If you want to be a communist, move to a communist country. The U.S./U of M can't be everything for everybody. You can't expect to be able to distribute that kind of literature as a professor and get away with it. His firing was just, because he pushed his personal views on others. U of M should not apologize. If a pro-life or anti- gay marriage professor was passing out literature they'd be called a bigot and probably get fired too.


Thu, Sep 15, 2011 : 9:36 p.m.

A truly democratic country does not fear its citizens who adhere to other ideologies.


Thu, Sep 15, 2011 : 7:17 p.m.

@Rusty &quot;The University allows freedom of expression for faculty in large part thanks to people like Davis who stood up for their rights.&quot; That is quite comical. We owe a communist a thank you for standing up for our rights? If I remember correctly, communism took away people's rights of free speech. Took away people's rights of having private propert. Took away people's rights name it, they took it away. If there is anyone to thank for our rights today, it should be our soldiers who have defended our country in every war up to this day. They are the ones we should be thanking, not some communist.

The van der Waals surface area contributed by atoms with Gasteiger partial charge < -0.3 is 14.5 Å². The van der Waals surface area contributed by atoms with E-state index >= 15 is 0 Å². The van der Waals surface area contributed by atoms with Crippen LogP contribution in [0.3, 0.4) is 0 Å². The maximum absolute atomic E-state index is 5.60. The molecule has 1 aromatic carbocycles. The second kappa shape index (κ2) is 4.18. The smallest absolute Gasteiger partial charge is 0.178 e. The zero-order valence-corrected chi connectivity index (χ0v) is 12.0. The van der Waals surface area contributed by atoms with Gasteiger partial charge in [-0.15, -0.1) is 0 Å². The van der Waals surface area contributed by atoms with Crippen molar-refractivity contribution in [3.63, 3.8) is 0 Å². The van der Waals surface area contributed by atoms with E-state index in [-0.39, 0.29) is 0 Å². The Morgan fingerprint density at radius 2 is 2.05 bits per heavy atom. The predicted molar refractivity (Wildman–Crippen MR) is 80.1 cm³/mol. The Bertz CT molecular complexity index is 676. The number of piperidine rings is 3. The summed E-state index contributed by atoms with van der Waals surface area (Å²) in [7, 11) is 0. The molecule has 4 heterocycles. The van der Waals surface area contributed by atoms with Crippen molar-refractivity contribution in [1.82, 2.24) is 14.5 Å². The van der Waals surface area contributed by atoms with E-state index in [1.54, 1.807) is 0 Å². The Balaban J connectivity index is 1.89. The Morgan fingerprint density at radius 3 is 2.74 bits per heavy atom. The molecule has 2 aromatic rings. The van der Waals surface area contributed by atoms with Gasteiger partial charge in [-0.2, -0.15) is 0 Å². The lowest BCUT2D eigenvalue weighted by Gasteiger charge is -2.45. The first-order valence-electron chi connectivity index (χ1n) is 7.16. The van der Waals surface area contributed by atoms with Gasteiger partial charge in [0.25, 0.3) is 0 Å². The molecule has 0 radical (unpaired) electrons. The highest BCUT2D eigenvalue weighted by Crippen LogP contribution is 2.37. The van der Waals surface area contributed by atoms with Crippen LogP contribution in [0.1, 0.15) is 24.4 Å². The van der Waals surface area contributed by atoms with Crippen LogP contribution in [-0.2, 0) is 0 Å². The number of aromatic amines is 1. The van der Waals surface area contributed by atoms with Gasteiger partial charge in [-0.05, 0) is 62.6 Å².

Thu, Sep 15, 2011 : 6:46 p.m.

Wasn't a Asst. AG banned from U of M property because of his speech ?

rusty shackelford

Thu, Sep 15, 2011 : 6:23 p.m.

Yes, the statement is false. The University allows freedom of expression for faculty in large part thanks to people like Davis who stood up for their rights.


Thu, Sep 15, 2011 : 6:13 p.m.

No First Amendment for you!


Thu, Sep 15, 2011 : 6:12 p.m.

Rusty...I don't see anywhere that he claims to have been persecuted. Just making a statement.Do you think his comment is false ? Do you think if a professor did hand out pro-life or anti-gay marriage pamphlets the U would tolerate it ? Just asking

rusty shackelford

Thu, Sep 15, 2011 : 5:57 p.m.

Must be fun to pretend to be persecuted for your beliefs while criticizing those who actually were.

Tom Todd

Thu, Sep 15, 2011 : 5:45 p.m.

I Believe Snyder is a Communist.


Fri, Sep 16, 2011 : 5:56 p.m.

Snyder is a Facsist


Thu, Sep 15, 2011 : 9:04 p.m.

Snyder is a self professed capitalist.

Smart Logic

Thu, Sep 15, 2011 : 6:34 p.m.

Oh yeah because just about anything the Republican party does remotely jives with communism, right? If you posted under your real name I am sad for you because the community now knows how ignorant your opinion is.